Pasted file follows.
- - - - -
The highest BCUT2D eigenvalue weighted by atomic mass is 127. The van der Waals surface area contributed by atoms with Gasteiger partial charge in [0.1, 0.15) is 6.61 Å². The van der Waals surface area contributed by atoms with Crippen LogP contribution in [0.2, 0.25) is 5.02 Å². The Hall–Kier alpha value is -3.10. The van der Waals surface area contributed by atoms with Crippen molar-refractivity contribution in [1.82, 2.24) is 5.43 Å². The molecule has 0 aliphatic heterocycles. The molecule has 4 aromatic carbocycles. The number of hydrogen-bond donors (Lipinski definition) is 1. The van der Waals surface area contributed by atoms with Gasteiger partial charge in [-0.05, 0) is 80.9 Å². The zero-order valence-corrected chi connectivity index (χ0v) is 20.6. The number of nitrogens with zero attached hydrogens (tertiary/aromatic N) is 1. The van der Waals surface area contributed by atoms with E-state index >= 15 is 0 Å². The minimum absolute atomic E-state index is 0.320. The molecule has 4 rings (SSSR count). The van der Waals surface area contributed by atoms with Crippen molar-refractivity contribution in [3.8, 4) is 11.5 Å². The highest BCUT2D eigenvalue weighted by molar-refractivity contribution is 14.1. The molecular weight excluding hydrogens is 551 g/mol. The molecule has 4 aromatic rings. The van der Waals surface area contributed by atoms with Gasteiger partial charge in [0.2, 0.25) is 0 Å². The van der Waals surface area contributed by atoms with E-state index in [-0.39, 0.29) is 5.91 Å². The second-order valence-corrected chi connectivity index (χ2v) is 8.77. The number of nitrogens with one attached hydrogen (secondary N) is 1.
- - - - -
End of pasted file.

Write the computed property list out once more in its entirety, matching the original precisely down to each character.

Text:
The highest BCUT2D eigenvalue weighted by atomic mass is 127. The van der Waals surface area contributed by atoms with Gasteiger partial charge in [0.1, 0.15) is 6.61 Å². The van der Waals surface area contributed by atoms with Crippen LogP contribution in [0.2, 0.25) is 5.02 Å². The Hall–Kier alpha value is -3.10. The van der Waals surface area contributed by atoms with Crippen molar-refractivity contribution in [1.82, 2.24) is 5.43 Å². The molecule has 0 aliphatic heterocycles. The molecule has 4 aromatic carbocycles. The number of hydrogen-bond donors (Lipinski definition) is 1. The van der Waals surface area contributed by atoms with Gasteiger partial charge in [-0.05, 0) is 80.9 Å². The zero-order valence-corrected chi connectivity index (χ0v) is 20.6. The number of nitrogens with zero attached hydrogens (tertiary/aromatic N) is 1. The van der Waals surface area contributed by atoms with E-state index >= 15 is 0 Å². The minimum absolute atomic E-state index is 0.320. The molecule has 4 rings (SSSR count). The van der Waals surface area contributed by atoms with Crippen molar-refractivity contribution in [3.8, 4) is 11.5 Å². The highest BCUT2D eigenvalue weighted by molar-refractivity contribution is 14.1. The molecular weight excluding hydrogens is 551 g/mol. The molecule has 4 aromatic rings. The van der Waals surface area contributed by atoms with Gasteiger partial charge in [0.2, 0.25) is 0 Å². The van der Waals surface area contributed by atoms with E-state index in [-0.39, 0.29) is 5.91 Å². The second-order valence-corrected chi connectivity index (χ2v) is 8.77. The number of nitrogens with one attached hydrogen (secondary N) is 1.